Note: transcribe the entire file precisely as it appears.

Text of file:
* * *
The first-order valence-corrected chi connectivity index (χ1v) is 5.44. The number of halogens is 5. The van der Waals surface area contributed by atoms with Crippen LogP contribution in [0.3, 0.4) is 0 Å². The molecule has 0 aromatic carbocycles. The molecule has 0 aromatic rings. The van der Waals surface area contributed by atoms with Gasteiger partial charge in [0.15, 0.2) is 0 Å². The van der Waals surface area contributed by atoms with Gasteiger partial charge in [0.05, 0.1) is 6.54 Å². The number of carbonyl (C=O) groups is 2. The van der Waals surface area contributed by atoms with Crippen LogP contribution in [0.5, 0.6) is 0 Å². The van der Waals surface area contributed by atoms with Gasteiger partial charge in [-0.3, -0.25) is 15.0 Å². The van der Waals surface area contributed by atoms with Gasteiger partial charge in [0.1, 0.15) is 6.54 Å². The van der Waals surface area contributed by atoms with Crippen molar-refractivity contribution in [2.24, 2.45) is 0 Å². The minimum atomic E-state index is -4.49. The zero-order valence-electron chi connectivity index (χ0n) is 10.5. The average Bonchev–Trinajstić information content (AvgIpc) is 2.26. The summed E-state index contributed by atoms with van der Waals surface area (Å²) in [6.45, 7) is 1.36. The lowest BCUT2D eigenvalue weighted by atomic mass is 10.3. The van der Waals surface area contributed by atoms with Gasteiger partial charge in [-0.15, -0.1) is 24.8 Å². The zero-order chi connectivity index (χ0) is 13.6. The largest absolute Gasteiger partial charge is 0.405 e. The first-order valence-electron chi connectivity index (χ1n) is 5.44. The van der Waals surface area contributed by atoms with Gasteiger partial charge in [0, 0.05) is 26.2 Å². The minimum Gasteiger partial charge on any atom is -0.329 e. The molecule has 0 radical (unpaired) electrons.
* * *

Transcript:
The first-order valence-corrected chi connectivity index (χ1v) is 5.44. The number of halogens is 5. The van der Waals surface area contributed by atoms with Crippen LogP contribution in [0.3, 0.4) is 0 Å². The molecule has 0 aromatic carbocycles. The molecule has 0 aromatic rings. The van der Waals surface area contributed by atoms with Gasteiger partial charge in [0.15, 0.2) is 0 Å². The van der Waals surface area contributed by atoms with Gasteiger partial charge in [0.05, 0.1) is 6.54 Å². The number of carbonyl (C=O) groups is 2. The van der Waals surface area contributed by atoms with Crippen LogP contribution in [0.5, 0.6) is 0 Å². The van der Waals surface area contributed by atoms with Gasteiger partial charge in [-0.3, -0.25) is 15.0 Å². The van der Waals surface area contributed by atoms with Gasteiger partial charge in [0.1, 0.15) is 6.54 Å². The van der Waals surface area contributed by atoms with Crippen molar-refractivity contribution in [2.24, 2.45) is 0 Å². The minimum atomic E-state index is -4.49. The zero-order valence-electron chi connectivity index (χ0n) is 10.5. The average Bonchev–Trinajstić information content (AvgIpc) is 2.26. The summed E-state index contributed by atoms with van der Waals surface area (Å²) in [6.45, 7) is 1.36. The lowest BCUT2D eigenvalue weighted by atomic mass is 10.3. The van der Waals surface area contributed by atoms with Gasteiger partial charge in [-0.15, -0.1) is 24.8 Å². The zero-order chi connectivity index (χ0) is 13.6. The largest absolute Gasteiger partial charge is 0.405 e. The first-order valence-electron chi connectivity index (χ1n) is 5.44. The van der Waals surface area contributed by atoms with Gasteiger partial charge in [0, 0.05) is 26.2 Å². The minimum Gasteiger partial charge on any atom is -0.329 e. The molecule has 0 radical (unpaired) electrons.